Mormon and Black: Vanna Cox has questions
PROVO - Vanna Cox is a born leader on the basketball court and in her high school. As point guard, Cox ran the plays and united the team; as Provo High School's first black student-body president, she talked about diversity and tolerance at the predominantly Mormon school.
Cox never allowed a racial slur to go unanswered.
"We heard the [racial epithet] all the time when we were kids at [LDS] church activities by kids who knew us," she says. "It's worse with teens. Maybe it's hormones or something."
She worried about the best approach. Should she be gentle or direct?
"It's starting to be hard to be nice about it," she says. "I try to go at it like Jesus would, but some take our kindness as weakness. They don't take us seriously."
When she and her sisters discovered the history of blacks in the LDS Church, they felt pride in black pioneers such as Jane Manning James and Elijah Abel and horror that Green Flake, a slave, was given as tithing to Brigham Young. They didn't understand the ban on blacks in the priesthood or the racist beliefs of LDS leaders they admired.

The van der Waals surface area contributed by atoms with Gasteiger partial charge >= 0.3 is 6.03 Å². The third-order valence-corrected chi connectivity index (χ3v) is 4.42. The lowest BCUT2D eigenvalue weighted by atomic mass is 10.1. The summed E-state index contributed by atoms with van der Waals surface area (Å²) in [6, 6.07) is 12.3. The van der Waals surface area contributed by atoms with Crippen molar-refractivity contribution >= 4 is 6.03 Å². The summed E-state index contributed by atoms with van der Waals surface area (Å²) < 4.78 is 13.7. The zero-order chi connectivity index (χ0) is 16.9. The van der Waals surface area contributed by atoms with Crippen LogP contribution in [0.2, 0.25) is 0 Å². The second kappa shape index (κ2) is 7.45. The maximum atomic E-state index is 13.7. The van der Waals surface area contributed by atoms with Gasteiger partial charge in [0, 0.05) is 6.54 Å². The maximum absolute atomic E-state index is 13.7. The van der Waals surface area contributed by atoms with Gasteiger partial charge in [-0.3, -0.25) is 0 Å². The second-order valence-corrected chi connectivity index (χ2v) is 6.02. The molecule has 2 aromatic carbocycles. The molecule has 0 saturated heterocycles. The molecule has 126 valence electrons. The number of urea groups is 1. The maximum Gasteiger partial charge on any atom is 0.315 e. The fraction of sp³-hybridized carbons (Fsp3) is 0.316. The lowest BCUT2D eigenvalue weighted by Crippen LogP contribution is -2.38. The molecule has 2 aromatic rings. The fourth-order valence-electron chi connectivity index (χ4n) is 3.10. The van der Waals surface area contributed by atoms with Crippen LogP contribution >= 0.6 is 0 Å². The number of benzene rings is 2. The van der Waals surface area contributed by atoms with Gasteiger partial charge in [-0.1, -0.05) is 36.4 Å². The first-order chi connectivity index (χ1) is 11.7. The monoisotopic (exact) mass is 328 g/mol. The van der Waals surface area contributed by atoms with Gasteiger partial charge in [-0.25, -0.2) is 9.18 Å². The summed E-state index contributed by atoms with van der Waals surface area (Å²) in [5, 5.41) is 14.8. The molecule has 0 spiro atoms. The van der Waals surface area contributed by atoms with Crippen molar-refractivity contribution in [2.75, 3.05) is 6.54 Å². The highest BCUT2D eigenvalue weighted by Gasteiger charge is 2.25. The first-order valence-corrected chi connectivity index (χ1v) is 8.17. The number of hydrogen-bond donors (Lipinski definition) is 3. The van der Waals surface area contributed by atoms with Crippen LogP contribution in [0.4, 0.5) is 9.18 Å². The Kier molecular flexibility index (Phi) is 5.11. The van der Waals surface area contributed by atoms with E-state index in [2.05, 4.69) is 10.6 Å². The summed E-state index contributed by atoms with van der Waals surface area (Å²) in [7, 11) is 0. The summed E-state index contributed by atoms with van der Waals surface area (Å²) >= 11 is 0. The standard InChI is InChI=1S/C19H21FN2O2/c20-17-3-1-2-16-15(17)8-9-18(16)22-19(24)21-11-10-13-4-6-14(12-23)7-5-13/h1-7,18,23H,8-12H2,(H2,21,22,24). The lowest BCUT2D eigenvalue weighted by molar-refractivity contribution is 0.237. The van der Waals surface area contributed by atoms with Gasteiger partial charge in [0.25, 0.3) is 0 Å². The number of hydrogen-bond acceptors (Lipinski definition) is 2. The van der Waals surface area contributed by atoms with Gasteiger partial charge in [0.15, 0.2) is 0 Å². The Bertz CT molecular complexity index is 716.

"We had to learn that the church is not all butterflies and cupcakes," she says.
Maykela Cox, Vanna's sister, is even more outspoken.
Maykela once asked her seminary teacher why Brigham Young had slaves. The teacher lashed out at her, saying, "I can't believe you would ask me this in front of the class."
She stopped attending seminary regularly, but when she does go, she says, she sits quietly rather than risk another attack.
"I feel swivel-headed sometimes, trying to be a good Mormon and defend my race at the same time."
Vanna, who will play basketball for Salt Lake Community College next year, isn't ready to quit the church.
"It's definitely something that helps me. I do love it," she says. "But the priesthood ban is always going to be a question for me. It hurts. It sucks."
- Peggy Fletcher Stack
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